I'm reading the The Elements of Statistical Learning and come across the following:

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Can anyone explain how they moved from 3.3 to 3.6 or even to 3.4 ?


1 Answer 1


Our loss function is $RSS(\beta) = (y - X\beta)^T(y -X\beta)$. Expanding this and using the fact that $(u - v)^T = u^T - v^T$, we have $$ RSS(\beta) = y^Ty - y^TX\beta - \beta^TX^Ty + \beta^T X^T X \beta. $$ Noting that $y^TX\beta$ is a scalar, and for any scalar $r \in \mathbb R$ we have $r = r^T$ we have $y^T X \beta = (y^T X \beta)^T = \beta^T X^T y$ so all together $$ RSS(\beta) = y^T y - 2 \beta^T X^T y + \beta^T X^T X \beta. $$

Now we'll differentiate with respect to $\beta$: $$ \frac{\partial RSS}{\partial \beta} = \frac{\partial}{\partial \beta} y^T y - 2 \frac{\partial}{\partial \beta} \beta^T X^T y + \frac{\partial}{\partial \beta} \beta^T X^T X \beta $$ $$ = 0 - 2 X^T y + 2 X^T X \beta. $$ If you haven't seen derivatives with respect to a vector before, the Matrix Cookbook is a popular reference.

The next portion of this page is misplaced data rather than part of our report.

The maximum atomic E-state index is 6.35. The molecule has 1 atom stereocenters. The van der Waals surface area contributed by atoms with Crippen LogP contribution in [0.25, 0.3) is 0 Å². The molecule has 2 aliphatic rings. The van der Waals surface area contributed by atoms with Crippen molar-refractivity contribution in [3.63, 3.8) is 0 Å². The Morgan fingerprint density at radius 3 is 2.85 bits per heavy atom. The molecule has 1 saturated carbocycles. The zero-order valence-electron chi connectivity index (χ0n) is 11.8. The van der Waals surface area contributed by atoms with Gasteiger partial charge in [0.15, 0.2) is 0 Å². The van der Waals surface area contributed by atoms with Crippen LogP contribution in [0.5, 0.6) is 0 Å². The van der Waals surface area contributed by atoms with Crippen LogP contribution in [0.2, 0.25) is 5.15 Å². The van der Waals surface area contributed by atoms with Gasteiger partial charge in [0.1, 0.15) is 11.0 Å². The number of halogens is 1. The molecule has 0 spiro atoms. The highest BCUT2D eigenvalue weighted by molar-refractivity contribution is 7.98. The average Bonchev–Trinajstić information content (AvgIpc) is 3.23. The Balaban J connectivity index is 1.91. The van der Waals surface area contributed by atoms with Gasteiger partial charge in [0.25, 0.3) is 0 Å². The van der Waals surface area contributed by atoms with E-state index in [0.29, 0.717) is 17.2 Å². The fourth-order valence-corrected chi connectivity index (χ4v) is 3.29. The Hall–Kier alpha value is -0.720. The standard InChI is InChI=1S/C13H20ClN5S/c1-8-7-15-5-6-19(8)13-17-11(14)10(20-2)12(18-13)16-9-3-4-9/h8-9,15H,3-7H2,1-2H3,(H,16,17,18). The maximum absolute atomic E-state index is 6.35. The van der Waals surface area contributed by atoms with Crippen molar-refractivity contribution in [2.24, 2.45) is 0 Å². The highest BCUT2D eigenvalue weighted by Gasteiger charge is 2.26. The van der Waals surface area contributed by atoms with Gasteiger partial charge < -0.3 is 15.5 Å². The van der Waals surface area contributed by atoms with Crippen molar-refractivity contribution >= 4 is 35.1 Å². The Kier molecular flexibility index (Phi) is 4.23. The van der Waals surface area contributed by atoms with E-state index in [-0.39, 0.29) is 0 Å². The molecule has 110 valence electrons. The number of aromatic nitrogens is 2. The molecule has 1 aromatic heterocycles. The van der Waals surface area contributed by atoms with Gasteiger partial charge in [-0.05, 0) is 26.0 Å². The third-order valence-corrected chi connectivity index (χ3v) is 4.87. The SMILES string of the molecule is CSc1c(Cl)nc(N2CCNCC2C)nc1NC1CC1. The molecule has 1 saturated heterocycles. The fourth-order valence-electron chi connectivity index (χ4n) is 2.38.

We want to find the minimum of $RSS$ so we'll set the derivative equal to $0$. This leads us to $$ \frac{\partial RSS}{\partial \beta} \stackrel{\text{set}}= 0 \implies -2X^T y + 2X^T X \beta = 0 $$ $$ \implies X^T y - X^T X \beta = 0 \implies X^T(y - X \beta) = 0. $$

Now we do use the assumption that $X$ is full column rank, which means we know $X^T X$ is positive definite and therefore invertible. This means $$ X^Ty = X^T X \beta \implies (X^T X)^{-1}X^T y = \hat \beta $$ where we achieved this by left-multiplying by $(X^T X)^{-1}$.

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    $\begingroup$ See this answer for a proof that $X$ is full column rank iff $X^T X$ is invertible. Also, I think it should be noted that if $X$ is not full column rank, we can remove columns to make it full column rank, as explained here. $\endgroup$ Aug 25, 2018 at 6:22

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